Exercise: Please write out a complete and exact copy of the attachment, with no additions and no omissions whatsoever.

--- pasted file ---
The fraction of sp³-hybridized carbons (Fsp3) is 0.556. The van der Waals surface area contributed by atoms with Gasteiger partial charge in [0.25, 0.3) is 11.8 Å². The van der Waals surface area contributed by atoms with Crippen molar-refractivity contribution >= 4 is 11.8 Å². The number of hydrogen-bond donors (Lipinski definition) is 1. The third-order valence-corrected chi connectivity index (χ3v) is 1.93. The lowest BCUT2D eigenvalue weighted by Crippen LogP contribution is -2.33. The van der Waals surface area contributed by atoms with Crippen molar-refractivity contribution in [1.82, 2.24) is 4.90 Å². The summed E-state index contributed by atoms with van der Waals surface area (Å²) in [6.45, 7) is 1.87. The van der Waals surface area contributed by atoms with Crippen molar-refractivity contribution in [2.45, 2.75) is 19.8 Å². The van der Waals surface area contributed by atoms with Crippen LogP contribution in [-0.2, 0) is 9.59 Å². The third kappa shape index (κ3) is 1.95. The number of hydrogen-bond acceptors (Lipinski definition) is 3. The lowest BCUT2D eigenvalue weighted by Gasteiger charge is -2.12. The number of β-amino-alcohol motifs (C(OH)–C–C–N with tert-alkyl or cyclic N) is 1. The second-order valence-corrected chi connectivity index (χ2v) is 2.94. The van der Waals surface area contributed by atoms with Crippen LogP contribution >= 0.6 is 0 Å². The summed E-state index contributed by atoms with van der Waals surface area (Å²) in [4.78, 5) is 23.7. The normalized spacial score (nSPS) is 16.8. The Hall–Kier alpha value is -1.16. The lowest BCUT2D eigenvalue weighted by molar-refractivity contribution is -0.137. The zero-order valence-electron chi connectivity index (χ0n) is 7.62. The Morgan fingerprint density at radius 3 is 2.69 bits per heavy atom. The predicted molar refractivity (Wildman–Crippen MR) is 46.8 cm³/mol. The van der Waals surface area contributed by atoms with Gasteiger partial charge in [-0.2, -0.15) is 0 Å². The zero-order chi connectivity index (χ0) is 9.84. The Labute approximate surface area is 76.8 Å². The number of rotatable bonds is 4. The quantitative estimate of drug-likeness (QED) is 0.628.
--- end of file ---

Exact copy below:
The fraction of sp³-hybridized carbons (Fsp3) is 0.556. The van der Waals surface area contributed by atoms with Gasteiger partial charge in [0.25, 0.3) is 11.8 Å². The van der Waals surface area contributed by atoms with Crippen molar-refractivity contribution >= 4 is 11.8 Å². The number of hydrogen-bond donors (Lipinski definition) is 1. The third-order valence-corrected chi connectivity index (χ3v) is 1.93. The lowest BCUT2D eigenvalue weighted by Crippen LogP contribution is -2.33. The van der Waals surface area contributed by atoms with Crippen molar-refractivity contribution in [1.82, 2.24) is 4.90 Å². The summed E-state index contributed by atoms with van der Waals surface area (Å²) in [6.45, 7) is 1.87. The van der Waals surface area contributed by atoms with Crippen molar-refractivity contribution in [2.45, 2.75) is 19.8 Å². The van der Waals surface area contributed by atoms with Crippen LogP contribution in [-0.2, 0) is 9.59 Å². The third kappa shape index (κ3) is 1.95. The number of hydrogen-bond acceptors (Lipinski definition) is 3. The lowest BCUT2D eigenvalue weighted by Gasteiger charge is -2.12. The number of β-amino-alcohol motifs (C(OH)–C–C–N with tert-alkyl or cyclic N) is 1. The second-order valence-corrected chi connectivity index (χ2v) is 2.94. The van der Waals surface area contributed by atoms with Crippen LogP contribution >= 0.6 is 0 Å². The summed E-state index contributed by atoms with van der Waals surface area (Å²) in [4.78, 5) is 23.7. The normalized spacial score (nSPS) is 16.8. The Hall–Kier alpha value is -1.16. The lowest BCUT2D eigenvalue weighted by molar-refractivity contribution is -0.137. The zero-order valence-electron chi connectivity index (χ0n) is 7.62. The Morgan fingerprint density at radius 3 is 2.69 bits per heavy atom. The predicted molar refractivity (Wildman–Crippen MR) is 46.8 cm³/mol. The van der Waals surface area contributed by atoms with Gasteiger partial charge in [-0.2, -0.15) is 0 Å². The zero-order chi connectivity index (χ0) is 9.84. The Labute approximate surface area is 76.8 Å². The number of rotatable bonds is 4. The quantitative estimate of drug-likeness (QED) is 0.628.